Dylan himself has a supporting role, his performance I felt was a bit of a distraction from the main story, like they were cashing in on his popularity at the time by having him in a few scenes. In fact his presence almost overshadows the uneven story. Feels like Dylan is playing himself to some degree, by giving philosophical answers to simple questions, such as, who are you? and what’s your name?
Favorite quotes: “I could live anywhere, I could leave anywhere too”
“Mexico might not be bad for a couple of months.” “Depends on who you are”
Rating 6.8

McCabe and Mrs Miller (1971)
Robert Altman western. The decision to use Leonard Cohen music from the 1960s, in a western set in the past, apparently was hip in the early 1970s, with Pat Garrett & Billy the Kid (1973) also going in that direction, with a Bob Dylan soundtrack.
A brave move to use natural lighting for many scenes, so it does come across as quite dark. It achieves an authenticity in costumes and production design. I found the actual story quite underwhelming and dull, which goes for atmosphere rather than an intricate plot. So if you want action and adventure, I’d skip this western.
Roger Ebert wrote:
“Few films have such an overwhelming sense of location. Presbyterian Church is a town thrown together out of raw lumber, hewn from the forests that threaten to reclaim it. The earth is either mud or frozen ice. The days are short and there is little light inside, just enough from a gas lamp to make a gold tooth sparkle, or a teardrop glisten. This is not the kind of movie where the characters are introduced. They are all already here. They have been here for a long time. They know all about one another.”
Rating 7.3

Little Big Man (1970)
Directed by Arthur Penn, starring Dustin Hoffmann and Faye Dunaway. A coming-of-age saga which is quite novelistic in the storytelling approach.
The best thing it achieves is giving a voice to the Indians, a more human and nuanced depiction of them, than other westerns I’ve seen.
The tone of the story is larger than life, in a Forrest Gump kind of way. Different to most westerns, but as a whole an entertaining film. You could watch it as a comedy, definitely not for everyone. I had difficulty rating the film, I liked it, didn’t love it.
Rating 7.3

Tombstone (1993)
Good for pacing, yet a bit heavy-handed. Basically good guys vs bad guys, very mainstream, with a star-studded cast.
I wouldn’t call it the definitive depiction of the Wyatt Earp story on screen, but I think it was more entertaining than the uneven My Darling Clementine (1946).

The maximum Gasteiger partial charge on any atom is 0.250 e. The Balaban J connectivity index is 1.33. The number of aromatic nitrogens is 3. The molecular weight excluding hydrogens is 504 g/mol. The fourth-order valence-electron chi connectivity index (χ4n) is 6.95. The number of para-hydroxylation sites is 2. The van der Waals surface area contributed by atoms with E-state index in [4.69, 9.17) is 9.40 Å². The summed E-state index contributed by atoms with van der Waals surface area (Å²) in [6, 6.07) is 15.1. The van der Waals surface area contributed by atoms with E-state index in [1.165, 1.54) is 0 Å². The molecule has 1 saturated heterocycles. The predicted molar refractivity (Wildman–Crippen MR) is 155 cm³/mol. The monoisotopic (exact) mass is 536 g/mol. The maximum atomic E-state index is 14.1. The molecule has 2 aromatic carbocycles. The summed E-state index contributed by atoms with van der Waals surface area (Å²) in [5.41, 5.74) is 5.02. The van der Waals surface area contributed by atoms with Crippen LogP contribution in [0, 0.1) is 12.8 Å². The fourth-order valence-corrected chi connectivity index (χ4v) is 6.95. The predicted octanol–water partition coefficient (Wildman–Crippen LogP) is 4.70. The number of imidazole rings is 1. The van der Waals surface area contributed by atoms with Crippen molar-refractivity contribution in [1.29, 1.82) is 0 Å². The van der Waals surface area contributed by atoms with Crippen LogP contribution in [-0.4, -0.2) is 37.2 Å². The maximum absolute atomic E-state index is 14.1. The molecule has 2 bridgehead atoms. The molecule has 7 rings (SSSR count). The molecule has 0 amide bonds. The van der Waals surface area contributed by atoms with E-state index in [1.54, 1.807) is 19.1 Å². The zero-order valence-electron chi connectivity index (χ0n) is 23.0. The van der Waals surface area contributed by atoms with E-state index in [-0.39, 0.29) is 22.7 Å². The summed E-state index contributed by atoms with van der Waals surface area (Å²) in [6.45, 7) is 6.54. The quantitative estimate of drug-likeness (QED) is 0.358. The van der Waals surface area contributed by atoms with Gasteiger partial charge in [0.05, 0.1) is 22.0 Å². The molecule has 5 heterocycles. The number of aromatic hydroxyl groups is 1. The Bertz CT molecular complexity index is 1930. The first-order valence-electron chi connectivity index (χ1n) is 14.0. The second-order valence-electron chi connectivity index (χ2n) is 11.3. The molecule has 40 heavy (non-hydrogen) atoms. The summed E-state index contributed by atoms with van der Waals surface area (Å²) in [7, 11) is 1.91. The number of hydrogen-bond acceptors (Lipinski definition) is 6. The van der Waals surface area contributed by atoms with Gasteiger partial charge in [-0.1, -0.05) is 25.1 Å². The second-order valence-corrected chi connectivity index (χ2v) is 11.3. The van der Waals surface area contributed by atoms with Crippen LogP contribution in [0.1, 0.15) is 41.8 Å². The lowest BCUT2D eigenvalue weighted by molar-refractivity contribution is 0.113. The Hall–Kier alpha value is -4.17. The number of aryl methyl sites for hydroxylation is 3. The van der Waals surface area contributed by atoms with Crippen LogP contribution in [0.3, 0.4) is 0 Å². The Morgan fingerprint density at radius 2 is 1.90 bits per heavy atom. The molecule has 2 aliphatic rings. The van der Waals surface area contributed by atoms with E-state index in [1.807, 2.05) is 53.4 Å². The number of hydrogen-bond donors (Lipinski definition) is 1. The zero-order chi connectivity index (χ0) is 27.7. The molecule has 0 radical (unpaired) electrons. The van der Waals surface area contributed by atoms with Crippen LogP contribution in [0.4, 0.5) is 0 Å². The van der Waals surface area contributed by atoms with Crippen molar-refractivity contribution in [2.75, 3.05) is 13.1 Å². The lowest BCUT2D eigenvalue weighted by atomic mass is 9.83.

Val Kilmer is the stand-out as Doc Holliday, although the friendship between him and Wyatt Earp is not really elaborated on(except a scene at the very end)
Johnny Ringo showing off with his gun followed by Holliday doing the same with his cup was a funny scene.
Favorite quote: “You look up and you think God made all of that, and he still remembered to make a little speck like me”
Rating 7.0

Red River (1948)
Directed by Howard Hawks. Often cited as the best western of the 40s. Ranked #5 on AFI’s list of Top 10 westerns. Stars John Wayne.
I didn’t like the corny music, which is a bit dated and unintentionally amusing. The best thing about it is fast-talking funny man Walter Brennan(who would later play a similar character in Howard Hawks’ Rio Bravo)
All those animals storming ahead is a scary sight. Moving cattle over vast distances is similar to the story in mini-series Lonesome Dove (1989).
I was surprised how trigger-happy and erratic John Wayne’s character is, it didn’t take much for him to kill.
Favorite quote: “Now wait man, you aren’t going to take a man’s only set of teeth, are you? What are you going to do with them?” Indian: “My name now Two Jaw Crow”
Rating 7.2

Shane (1953)
Directed by George Stevens. An influential, if somewhat average and dated western by todays standards. Was nominated for 6 Academy Awards, and won an Oscar for cinematography, really is a beautiful mountainous backdrop.
The theme of prejudice towards a new guy in town is still relevant today.
The bar brawl is probably the standout scene. Not sure why reviewers are raving about Jack Palance’s performance, he’s good, but he barely has any scenes at all.
As Dan at Public Transportation Snob mentioned in his review, the ending with the boy running is also a scene that you remember.
Favorite quote: “Where are you bound?” “One place or another. Some place I’ve never been”
Rating 6.5

The Gunfighter (1950)
Gregory Peck stars in this overlooked western, as the fastest gunslinger in the West, Jimmy Ringo. About how his reputation makes him an easy target for trouble. He gets a lot of unwanted attention from the townspeople.